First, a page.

FFA

How to describe the National FFA Organization to strangers

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In a world full of strangers, we often try and relate on common issues. During National FFA Convention & Expo we are surrounded by thousands of strangers, but all have something in common — FFA. However, what happens when we are surrounded by strangers who don’t know anything about the National FFA Organization? They may ask, “What is FFA?” That is almost like asking, “What is love?” You know in your heart of hearts what it is, but it can be hard to describe.

How do you describe your FFA family to a stranger? The love, passion, and admiration you have for one chapter, one state organization, and one national organization is overwhelming. You will probably ask them how much time do you have for me to explain it? With such an open ended question, you really want to tell them everything about FFA, but you will have to settle for a condensed version.

So how would you define FFA to strangers? We asked a few FFA members to define what FFA is to them.

  • Kenzie Johnson with the Indian Valley FFA Chapter in Ohio said, “FFA is an agricultural organization that competes in contests in different aspects of agriculture, serves the community, and builds leadership skills in all members.”
  • Ethan Jackowski from Wisconsin with the Big Foot FFA Chapter said, “FFA is a leadership program based in agriculture. It educates in the sciences, business, leadership qualities, and economics used in agriculture and the business that make it up.”
  • Faith Galavich with the Union Local FFA Chapter in Ohio said, “An agriculture organization, that is leadership and career success based, that also helps grow and better the community.”
  • Blake Van Der Kamp with the Diamond Trail FFA chapter in Iowa said, “FFA is an intercurricular organization and activity that educates middle school, high school, and college aged students about agriculture and Agriculture, Food, & Natural Resources pathways. Through FFA, they also develop valuable skills such as leadership and communication which may transcend into their future careers.”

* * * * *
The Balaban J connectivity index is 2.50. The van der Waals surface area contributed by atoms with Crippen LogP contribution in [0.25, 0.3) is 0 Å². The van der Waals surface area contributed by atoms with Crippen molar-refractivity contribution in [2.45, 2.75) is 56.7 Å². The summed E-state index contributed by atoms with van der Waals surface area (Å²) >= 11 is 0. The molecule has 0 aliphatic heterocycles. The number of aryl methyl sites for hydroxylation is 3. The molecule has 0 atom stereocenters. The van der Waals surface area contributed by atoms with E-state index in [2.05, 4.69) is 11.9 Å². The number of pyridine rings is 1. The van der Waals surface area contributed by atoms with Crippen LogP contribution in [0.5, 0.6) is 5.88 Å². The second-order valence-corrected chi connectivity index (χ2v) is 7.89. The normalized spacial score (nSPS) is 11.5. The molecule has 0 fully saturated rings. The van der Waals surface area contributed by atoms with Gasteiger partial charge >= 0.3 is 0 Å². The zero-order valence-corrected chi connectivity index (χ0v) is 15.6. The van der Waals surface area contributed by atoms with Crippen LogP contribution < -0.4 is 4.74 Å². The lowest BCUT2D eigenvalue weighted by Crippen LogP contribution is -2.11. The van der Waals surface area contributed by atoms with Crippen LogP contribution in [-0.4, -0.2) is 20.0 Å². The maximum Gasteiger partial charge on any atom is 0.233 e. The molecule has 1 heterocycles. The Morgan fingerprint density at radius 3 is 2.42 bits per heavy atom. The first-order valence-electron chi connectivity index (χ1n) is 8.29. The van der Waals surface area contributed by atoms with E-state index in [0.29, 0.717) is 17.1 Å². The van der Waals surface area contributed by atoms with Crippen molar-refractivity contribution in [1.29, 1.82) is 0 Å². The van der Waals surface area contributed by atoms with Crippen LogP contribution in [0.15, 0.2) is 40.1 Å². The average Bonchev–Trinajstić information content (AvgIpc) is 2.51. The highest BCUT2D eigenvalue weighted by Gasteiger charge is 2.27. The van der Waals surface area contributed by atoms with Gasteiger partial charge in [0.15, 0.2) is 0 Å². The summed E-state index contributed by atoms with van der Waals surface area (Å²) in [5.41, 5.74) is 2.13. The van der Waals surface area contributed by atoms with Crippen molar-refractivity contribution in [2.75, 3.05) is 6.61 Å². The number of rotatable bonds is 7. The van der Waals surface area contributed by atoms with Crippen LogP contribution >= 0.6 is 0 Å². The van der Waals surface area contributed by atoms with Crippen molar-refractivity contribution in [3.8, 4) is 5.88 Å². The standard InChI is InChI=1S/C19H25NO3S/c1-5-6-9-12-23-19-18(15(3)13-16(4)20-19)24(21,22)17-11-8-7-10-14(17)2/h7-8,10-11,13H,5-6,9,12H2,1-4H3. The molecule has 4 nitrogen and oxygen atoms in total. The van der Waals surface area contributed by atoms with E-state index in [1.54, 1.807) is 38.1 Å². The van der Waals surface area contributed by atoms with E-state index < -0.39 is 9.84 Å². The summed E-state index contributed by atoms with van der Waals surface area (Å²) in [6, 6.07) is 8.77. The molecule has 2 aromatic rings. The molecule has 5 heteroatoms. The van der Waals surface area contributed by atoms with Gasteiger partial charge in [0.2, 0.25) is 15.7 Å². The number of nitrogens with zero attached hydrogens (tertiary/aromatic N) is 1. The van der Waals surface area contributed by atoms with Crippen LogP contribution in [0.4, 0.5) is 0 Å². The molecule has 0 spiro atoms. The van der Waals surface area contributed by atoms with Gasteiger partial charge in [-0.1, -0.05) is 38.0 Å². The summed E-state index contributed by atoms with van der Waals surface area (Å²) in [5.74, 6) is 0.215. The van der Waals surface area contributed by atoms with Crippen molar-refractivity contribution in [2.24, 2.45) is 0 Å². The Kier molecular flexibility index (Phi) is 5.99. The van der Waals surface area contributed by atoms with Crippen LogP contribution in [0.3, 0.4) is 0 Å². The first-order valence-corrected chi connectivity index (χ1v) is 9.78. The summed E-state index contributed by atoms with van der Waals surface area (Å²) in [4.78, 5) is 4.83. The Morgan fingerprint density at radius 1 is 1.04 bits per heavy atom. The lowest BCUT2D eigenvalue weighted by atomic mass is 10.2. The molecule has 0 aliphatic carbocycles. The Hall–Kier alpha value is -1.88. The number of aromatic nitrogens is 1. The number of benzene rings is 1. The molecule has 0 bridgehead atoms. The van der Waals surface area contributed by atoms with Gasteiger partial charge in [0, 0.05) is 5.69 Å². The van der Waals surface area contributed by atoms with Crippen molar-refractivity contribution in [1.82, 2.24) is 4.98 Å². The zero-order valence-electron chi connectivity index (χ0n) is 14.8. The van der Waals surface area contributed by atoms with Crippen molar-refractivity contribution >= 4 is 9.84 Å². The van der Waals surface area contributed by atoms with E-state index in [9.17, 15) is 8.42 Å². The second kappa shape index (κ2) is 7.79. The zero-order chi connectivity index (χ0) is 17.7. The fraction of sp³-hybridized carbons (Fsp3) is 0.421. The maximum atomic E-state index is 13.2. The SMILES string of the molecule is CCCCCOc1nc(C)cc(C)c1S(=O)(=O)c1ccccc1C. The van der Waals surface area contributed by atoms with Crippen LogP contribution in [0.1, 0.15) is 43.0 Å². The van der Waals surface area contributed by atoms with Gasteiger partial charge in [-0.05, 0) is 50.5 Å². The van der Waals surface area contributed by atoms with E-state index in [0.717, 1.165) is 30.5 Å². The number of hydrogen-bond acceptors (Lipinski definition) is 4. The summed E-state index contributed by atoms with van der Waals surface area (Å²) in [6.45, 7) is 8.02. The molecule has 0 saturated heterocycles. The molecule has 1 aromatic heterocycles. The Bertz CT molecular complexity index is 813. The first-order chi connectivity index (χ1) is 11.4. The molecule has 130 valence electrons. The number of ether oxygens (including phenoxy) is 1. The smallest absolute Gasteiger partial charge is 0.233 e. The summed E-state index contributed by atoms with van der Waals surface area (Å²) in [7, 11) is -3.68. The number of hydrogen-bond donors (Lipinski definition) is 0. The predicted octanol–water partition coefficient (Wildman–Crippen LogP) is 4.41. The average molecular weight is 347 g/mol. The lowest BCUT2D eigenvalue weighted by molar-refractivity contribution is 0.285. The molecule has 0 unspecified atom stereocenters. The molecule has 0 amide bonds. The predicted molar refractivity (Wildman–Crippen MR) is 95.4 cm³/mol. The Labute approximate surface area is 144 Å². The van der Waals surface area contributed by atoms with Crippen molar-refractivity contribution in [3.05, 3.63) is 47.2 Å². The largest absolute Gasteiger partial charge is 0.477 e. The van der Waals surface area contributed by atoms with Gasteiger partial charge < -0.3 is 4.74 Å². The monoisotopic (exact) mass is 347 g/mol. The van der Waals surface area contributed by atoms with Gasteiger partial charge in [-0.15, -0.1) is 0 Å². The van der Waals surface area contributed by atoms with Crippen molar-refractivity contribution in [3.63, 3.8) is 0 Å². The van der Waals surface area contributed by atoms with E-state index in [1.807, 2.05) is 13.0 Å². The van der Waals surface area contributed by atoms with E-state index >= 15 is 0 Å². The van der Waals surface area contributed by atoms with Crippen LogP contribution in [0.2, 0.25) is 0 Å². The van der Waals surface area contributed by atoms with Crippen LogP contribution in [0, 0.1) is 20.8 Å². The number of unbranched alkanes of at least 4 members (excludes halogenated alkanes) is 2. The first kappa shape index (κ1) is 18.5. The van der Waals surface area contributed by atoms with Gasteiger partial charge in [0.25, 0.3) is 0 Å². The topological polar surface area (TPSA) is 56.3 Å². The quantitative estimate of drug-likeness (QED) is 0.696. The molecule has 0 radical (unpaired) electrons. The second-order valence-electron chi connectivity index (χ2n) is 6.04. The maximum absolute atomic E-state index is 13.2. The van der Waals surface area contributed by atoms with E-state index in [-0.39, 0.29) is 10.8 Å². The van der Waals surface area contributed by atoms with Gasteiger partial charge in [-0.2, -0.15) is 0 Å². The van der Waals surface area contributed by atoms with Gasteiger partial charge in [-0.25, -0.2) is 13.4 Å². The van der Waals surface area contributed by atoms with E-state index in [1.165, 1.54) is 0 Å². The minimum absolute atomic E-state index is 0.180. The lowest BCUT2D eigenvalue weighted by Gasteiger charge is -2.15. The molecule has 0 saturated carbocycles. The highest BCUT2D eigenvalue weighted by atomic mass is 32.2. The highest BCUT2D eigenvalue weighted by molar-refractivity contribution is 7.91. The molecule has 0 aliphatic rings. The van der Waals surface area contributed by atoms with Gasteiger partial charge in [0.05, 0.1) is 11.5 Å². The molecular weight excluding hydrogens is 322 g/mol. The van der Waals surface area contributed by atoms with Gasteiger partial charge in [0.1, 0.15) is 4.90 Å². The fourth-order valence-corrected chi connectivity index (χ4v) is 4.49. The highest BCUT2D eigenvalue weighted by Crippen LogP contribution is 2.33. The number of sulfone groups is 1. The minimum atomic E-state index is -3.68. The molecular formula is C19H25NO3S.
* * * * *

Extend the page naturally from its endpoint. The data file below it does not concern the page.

While explaining what FFA is, you also have to think about what FFA has done for you personally. It is not just a program, it turns into a way of life — it prepares you for your future, even if it is not directly correlating with agriculture.

This is not the FFA of the past, but of the future. Many people still believe the organization is called Future Farmers of America. However that changed in 1988. According to the national website, “FFA is not just for students who want to be production farmers; FFA also welcomes members who aspire to careers as teachers, doctors, scientists, business owners, and more. For this reason, the name of the organization was updated in 1988 after a vote of national convention delegates to reflect the growing diversity and new opportunities in the industry of agriculture.” The National FFA Organization is inclusive to all students planning for their future.

FFA is also a home away from home for so many students. The time spent working on your SAE project, traveling to competitions, learning about the future of agriculture connects you with so many students, not just in your chapter but it the surrounding ones as well. FFA is a family across all fifty states, Puerto Rico and the U.S. Virgin Islands. If you are willing to put in the time, commitment, and effort you can go so far with this organization. This is one of my favorite quotes, “It is more than a jacket, it’s a way of life, and its the best family anyone could ask for.”

Agriculture is an industry that affects everyone — everyone eats. It is so important to understand how our food is grown and transported to the consumer. Students active in FFA understand the importance of such a critical role not only in their community, but also in today’s society.

For these reasons and so many more, FFA should not be a stranger to anyone. This is a great quote to explain it all, “We aren’t just cows and plows. We are leaders and achievers, learners and servers, teams with dreams.”

Any views or opinions expressed in this article are those of the author and do not reflect those of AGDAILY. Comments on this article reflect the sole opinions of their writers.
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